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Arrows In Flight

Short Stories From A New Ireland

The short-story tradition in Ireland is a long and noble one, and yet the world mirrored in the Irish short story of the past is fast disappearing. In the twenty-first century a new array of concerns presents itself, moving away from the tyranny of church, poverty and authoritarian figureheads and towards a complex, urban world of hollow promises and short-lived gratification. The new wave of Irish short story writers are moving beyond national boundaries, seeking a different moral climate to that which gave the traditional Irish short story its strongest hue. With stories often set outside Ireland, peopled occasionally by characters with no perceptible connection to Ireland, what constitutes the contemporary Irish short story? Many of the new generation of short stories are enigmatic, cryptic and unanchored, but if one thing can be said to unite them it is their search for identity, be it social, political or personal. This challenging, diverse and, above all, important collection helps to mark the change that has taken place in the Irish short story.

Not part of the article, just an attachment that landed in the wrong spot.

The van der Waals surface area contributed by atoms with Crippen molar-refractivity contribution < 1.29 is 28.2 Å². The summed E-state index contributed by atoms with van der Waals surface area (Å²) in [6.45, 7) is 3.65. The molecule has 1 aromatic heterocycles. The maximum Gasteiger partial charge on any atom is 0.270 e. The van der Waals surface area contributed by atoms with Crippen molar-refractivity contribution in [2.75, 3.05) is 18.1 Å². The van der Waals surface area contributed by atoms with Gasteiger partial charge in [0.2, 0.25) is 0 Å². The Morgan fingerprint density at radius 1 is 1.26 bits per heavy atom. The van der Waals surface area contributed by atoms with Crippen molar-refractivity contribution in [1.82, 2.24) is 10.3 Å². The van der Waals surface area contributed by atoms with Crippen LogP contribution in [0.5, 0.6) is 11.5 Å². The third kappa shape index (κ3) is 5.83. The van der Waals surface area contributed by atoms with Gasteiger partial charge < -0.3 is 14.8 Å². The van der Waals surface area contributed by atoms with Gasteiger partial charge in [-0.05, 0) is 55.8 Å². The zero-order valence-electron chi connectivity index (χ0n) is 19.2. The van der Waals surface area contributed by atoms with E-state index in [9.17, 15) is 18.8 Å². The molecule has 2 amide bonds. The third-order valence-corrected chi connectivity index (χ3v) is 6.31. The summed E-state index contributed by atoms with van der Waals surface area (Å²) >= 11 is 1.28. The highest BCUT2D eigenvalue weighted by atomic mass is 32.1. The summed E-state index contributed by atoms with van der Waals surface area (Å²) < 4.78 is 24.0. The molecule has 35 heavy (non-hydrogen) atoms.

Caroline Walsh was born in 1952 and raised in Dublin and Co. Meath. She has been a journalist with The Irish Times since the mid 1970s and has been their Literary Editor since 1999. She is the author of The Homes of Irish Writers (Anvil Books, 1982) and has edited two previous collections of short stories: Modern Irish Stories from The Irish Times (Irish Times, 1985) and Virgins and Hyacinths (Attic Press, 1993). She lives in Dublin and is married with two children.

  • Publisher: Simon & Schuster UK (October 7, 2002)
  • Length: 336 pages
  • ISBN13: 9781903650554